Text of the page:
Anabolic steroid use by athletes and body-builders has captured public attention but remains poorly understood by most physicians. This is not surprising because users of anabolic-androgenic steroids (AAS):
- rarely seek treatment or disclose their drug use
- frequently distrust professionals.
If you are a clinician who regularly sees male adolescents and young men, you need to become familiar with—and watch for—this often-secret form of substance abuse. This article provides the groundwork for that understanding, starting with the story of “Aaron”—a composite patient whose case represents experiences and verbatim quotes from AAS users known to the authors.
CASE REPORT: ‘I FEEL INVINCIBLE’
At his first visit, Aaron, age 18, told the psychiatrist he had no complaints but was coming to please his parents. “I have a lot of arguments with my Dad,” he said, “and they keep thinking something’s wrong with me.”
The patient was very muscular and dressed in baggy sweats that masked his body proportions. He was appropriately groomed and darkly tanned but displayed some acne. The clinician guessed he weighed about 175 lbs and stood at about 65 inches, with very low body fat. Although superficially confident, he seemed restless, somewhat anxious, and guarded as the interview progressed.
Aaron admitted he experienced prominent mood swings. During rage outbursts, he had damaged objects and put his fist through the wall. “There’s holes all over the wall of my room,” he joked.
He also had assaulted a motorist in a traffic altercation, then left the scene. “Did you hurt him?” the clinician asked. Somewhat sheepishly, Aaron responded, “Well, I bought the newspaper and kept checking the obituaries for about 2 weeks afterwards.”
He spoke with pride about his weightlifting, which was the focus of his life. He revealed that he was preparing for a body-building contest in 2 months. The psychiatrist asked him about use of supplements—protein shakes, creatine, and “andro” (androstenedione)—all of which Aaron acknowledged. The psychiatrist then gently asked about anabolic steroid use (Box 1).
Initially, Aaron strongly denied using AAS. The psychiatrist persisted, pointing out that no information would be disclosed to his parents, and asked again using colloquial terms from the AAS subculture: “Anybody who is prepping for an untested contest in a couple of months is going to be on a cycle. Come on, what are you taking?”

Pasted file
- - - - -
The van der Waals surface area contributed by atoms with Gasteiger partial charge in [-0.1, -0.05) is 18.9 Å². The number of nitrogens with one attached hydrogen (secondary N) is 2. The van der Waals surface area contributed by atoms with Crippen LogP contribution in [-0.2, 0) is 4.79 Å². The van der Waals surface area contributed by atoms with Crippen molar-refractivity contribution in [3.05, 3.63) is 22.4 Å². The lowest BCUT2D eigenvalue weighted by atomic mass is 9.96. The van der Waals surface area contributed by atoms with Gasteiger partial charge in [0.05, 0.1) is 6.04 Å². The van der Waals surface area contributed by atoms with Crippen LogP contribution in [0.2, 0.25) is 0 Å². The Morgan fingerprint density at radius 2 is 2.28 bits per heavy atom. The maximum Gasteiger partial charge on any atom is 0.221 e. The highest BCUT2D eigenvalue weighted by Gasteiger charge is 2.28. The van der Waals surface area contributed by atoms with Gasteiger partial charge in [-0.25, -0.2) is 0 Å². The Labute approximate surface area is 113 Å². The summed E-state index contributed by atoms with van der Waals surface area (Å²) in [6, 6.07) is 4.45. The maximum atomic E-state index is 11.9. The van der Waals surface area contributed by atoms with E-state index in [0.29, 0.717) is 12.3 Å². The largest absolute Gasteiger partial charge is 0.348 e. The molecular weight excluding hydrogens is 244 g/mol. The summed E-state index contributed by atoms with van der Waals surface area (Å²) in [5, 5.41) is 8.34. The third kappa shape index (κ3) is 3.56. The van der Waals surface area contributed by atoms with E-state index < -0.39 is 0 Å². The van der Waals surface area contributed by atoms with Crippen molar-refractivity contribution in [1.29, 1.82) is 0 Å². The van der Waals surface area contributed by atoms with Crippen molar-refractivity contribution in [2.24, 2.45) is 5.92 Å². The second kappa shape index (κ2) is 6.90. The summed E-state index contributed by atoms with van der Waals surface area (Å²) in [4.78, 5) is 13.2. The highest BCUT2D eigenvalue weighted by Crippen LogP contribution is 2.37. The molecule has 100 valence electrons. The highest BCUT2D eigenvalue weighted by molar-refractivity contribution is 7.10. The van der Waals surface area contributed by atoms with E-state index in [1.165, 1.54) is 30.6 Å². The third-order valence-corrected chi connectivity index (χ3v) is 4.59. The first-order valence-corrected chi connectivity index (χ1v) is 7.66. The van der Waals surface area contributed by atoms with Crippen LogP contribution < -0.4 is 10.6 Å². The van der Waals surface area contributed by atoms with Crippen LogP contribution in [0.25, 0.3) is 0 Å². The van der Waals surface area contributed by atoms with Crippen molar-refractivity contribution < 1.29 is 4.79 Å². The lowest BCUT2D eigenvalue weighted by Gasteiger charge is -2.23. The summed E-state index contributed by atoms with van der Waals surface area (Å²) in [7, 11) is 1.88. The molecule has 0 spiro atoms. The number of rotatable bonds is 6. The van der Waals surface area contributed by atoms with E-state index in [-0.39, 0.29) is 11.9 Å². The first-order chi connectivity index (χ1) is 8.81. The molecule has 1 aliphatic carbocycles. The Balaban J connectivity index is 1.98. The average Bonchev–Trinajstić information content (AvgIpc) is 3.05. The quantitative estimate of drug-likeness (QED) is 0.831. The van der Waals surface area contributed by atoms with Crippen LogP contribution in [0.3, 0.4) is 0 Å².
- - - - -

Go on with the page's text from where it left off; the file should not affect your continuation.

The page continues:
Anabolic-androgenic steroids (AAS) are hormones that include testosterone—nature’s own AAS—and more than 100 synthetically developed testosterone relatives. All AAS possess anabolic (muscle-building) and androgenic (masculinizing) properties; no known compound can produce one of these effects without the other.
Because of their masculinizing effects, AAS are rarely used by women—and even then in much lower doses than those used by men. Thus, this article focuses on evaluating and treating male adolescents and men.
AAS are not:
- Corticosteroids (such as cortisol) are often called “steroids” but possess no muscle-building properties. Corticosteroids’ prominent but idiosyncratic psychiatric effects are usually seen in consultation-liaison settings where patients have been prescribed these drugs, rather than among substance abusers.
- Androstenedione (“andro”) and its relatives are adrenal steroids that are weakly metabolized into testosterone or other AAS. These substances were sold legally without prescription in the United States for many years but were banned by federal law in October 2004. Their anabolic and psychiatric effects are much weaker than those of AAS.
- Athletic “supplements” with names designed to sound like AAS (such as beginning with “Ana…”) or supplements claimed to be “testosterone-releasers” or the like. If sold legally in supplement stores, an athletic supplement is not an AAS. Psychiatric effects are extremely unlikely.
Eventually it emerged that Aaron had taken five 8- to 20-week AAS “cycles” (courses), during which he had “stacked” (combined) various “injectables” such as IM testosterone and “orals” such as methyltestosterone (Table 1). His current cycle included:
- a blend of testosterone esters (Sustanon), 500 mg IM once a week
- boldenone (Equipoise), a veterinary AAS normally used for horses, 200 mg IM per week
- oxymetholone (Anadrol), 50 mg orally per day.
Commonly used anabolic-androgenic steroids
|‘Injectables’ (usually administered only by injection)|
|Methenolone (Primobolan depot)|
|Nandrolone (Deca-Durabolin, Durabolin, Laurabolin, others)|
|Testosterone esters (Depo-testosterone, Sten, Sustanon, others)|
|Trenbolone (Finajet, Parabolan)|
|Methandienone (formerly called methandrostenolone) (Dianabol, others)|
|Methyltestosterone (Android, others)|
|Mibolerone (Checque Drops)*|
|Oxandrolone (Anavar, Lipidex)|
|Oxmetholone (Anadrol, Anapolon)|
|Stanoxolol (Stromba, Winstrol)|
|Other anabolic substances sold on the ‘black market’|
|Human growth hormone (HGH)||Possesses anabolic properties|
|Almost impossible to detect by testing|
|Lacks androgenic effects|
|Psychiatric effects appear negligible|
|Large doses can cause acromegaly|
|Clenbuterol||Beta-adrenergic agonist with stimulant and anabolic properties|
|Used less commonly than AAS|
|Lacks androgenic effects and assists fat loss|
|Can produce psychiatric effects similar to those of amphetamine abuse (rare, in the authors’ experience)|
|Human chorionic gonadotropin (HCG)||Stimulates testes to produce more testosterone, creating an AAS effect|
|Most commonly used near the end of an AAS “cycle” to “jump-start” the hypothalamic-pituitary-testicular axis and minimize AAS withdrawal|
|* Veterinary preparation|
|AAS: anabolic-androgenic steroid|